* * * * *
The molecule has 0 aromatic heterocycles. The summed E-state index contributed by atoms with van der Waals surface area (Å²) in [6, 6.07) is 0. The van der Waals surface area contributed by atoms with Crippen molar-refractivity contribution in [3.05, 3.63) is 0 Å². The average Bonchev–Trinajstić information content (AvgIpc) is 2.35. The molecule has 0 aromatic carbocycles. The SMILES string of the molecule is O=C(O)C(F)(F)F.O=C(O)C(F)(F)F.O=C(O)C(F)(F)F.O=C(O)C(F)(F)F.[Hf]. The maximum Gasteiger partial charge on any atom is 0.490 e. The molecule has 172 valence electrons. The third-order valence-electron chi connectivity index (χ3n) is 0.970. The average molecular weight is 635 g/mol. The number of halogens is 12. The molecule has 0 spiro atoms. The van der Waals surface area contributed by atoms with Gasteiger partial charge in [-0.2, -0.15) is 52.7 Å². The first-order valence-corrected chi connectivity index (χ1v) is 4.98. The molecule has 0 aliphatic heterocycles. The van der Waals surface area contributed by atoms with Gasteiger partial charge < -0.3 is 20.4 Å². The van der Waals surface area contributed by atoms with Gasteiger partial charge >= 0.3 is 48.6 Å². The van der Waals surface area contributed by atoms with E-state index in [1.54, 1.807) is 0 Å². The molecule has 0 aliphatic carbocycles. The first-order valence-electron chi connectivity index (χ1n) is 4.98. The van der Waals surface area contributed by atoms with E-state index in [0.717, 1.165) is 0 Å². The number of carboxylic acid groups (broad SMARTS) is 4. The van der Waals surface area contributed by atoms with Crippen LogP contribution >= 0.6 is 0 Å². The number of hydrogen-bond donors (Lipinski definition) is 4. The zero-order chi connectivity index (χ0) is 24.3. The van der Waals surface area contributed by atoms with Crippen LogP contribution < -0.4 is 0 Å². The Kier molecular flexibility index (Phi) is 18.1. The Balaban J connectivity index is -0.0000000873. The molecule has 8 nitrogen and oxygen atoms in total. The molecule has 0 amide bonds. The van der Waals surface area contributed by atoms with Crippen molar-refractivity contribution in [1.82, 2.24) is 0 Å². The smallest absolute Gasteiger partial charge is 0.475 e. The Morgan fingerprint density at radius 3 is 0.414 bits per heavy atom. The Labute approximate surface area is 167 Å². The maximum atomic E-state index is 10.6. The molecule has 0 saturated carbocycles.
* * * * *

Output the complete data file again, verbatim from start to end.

The molecule has 0 aromatic heterocycles. The summed E-state index contributed by atoms with van der Waals surface area (Å²) in [6, 6.07) is 0. The van der Waals surface area contributed by atoms with Crippen molar-refractivity contribution in [3.05, 3.63) is 0 Å². The average Bonchev–Trinajstić information content (AvgIpc) is 2.35. The molecule has 0 aromatic carbocycles. The SMILES string of the molecule is O=C(O)C(F)(F)F.O=C(O)C(F)(F)F.O=C(O)C(F)(F)F.O=C(O)C(F)(F)F.[Hf]. The maximum Gasteiger partial charge on any atom is 0.490 e. The molecule has 172 valence electrons. The third-order valence-electron chi connectivity index (χ3n) is 0.970. The average molecular weight is 635 g/mol. The number of halogens is 12. The molecule has 0 spiro atoms. The van der Waals surface area contributed by atoms with Gasteiger partial charge in [-0.2, -0.15) is 52.7 Å². The first-order valence-corrected chi connectivity index (χ1v) is 4.98. The molecule has 0 aliphatic heterocycles. The van der Waals surface area contributed by atoms with Gasteiger partial charge < -0.3 is 20.4 Å². The van der Waals surface area contributed by atoms with Gasteiger partial charge >= 0.3 is 48.6 Å². The van der Waals surface area contributed by atoms with E-state index in [1.54, 1.807) is 0 Å². The molecule has 0 aliphatic carbocycles. The first-order valence-electron chi connectivity index (χ1n) is 4.98. The van der Waals surface area contributed by atoms with E-state index in [0.717, 1.165) is 0 Å². The number of carboxylic acid groups (broad SMARTS) is 4. The van der Waals surface area contributed by atoms with Crippen LogP contribution >= 0.6 is 0 Å². The number of hydrogen-bond donors (Lipinski definition) is 4. The zero-order chi connectivity index (χ0) is 24.3. The van der Waals surface area contributed by atoms with Crippen LogP contribution < -0.4 is 0 Å². The Kier molecular flexibility index (Phi) is 18.1. The Balaban J connectivity index is -0.0000000873. The molecule has 8 nitrogen and oxygen atoms in total. The molecule has 0 amide bonds. The van der Waals surface area contributed by atoms with Crippen molar-refractivity contribution in [1.82, 2.24) is 0 Å². The smallest absolute Gasteiger partial charge is 0.475 e. The Morgan fingerprint density at radius 3 is 0.414 bits per heavy atom. The Labute approximate surface area is 167 Å². The maximum atomic E-state index is 10.6. The molecule has 0 saturated carbocycles.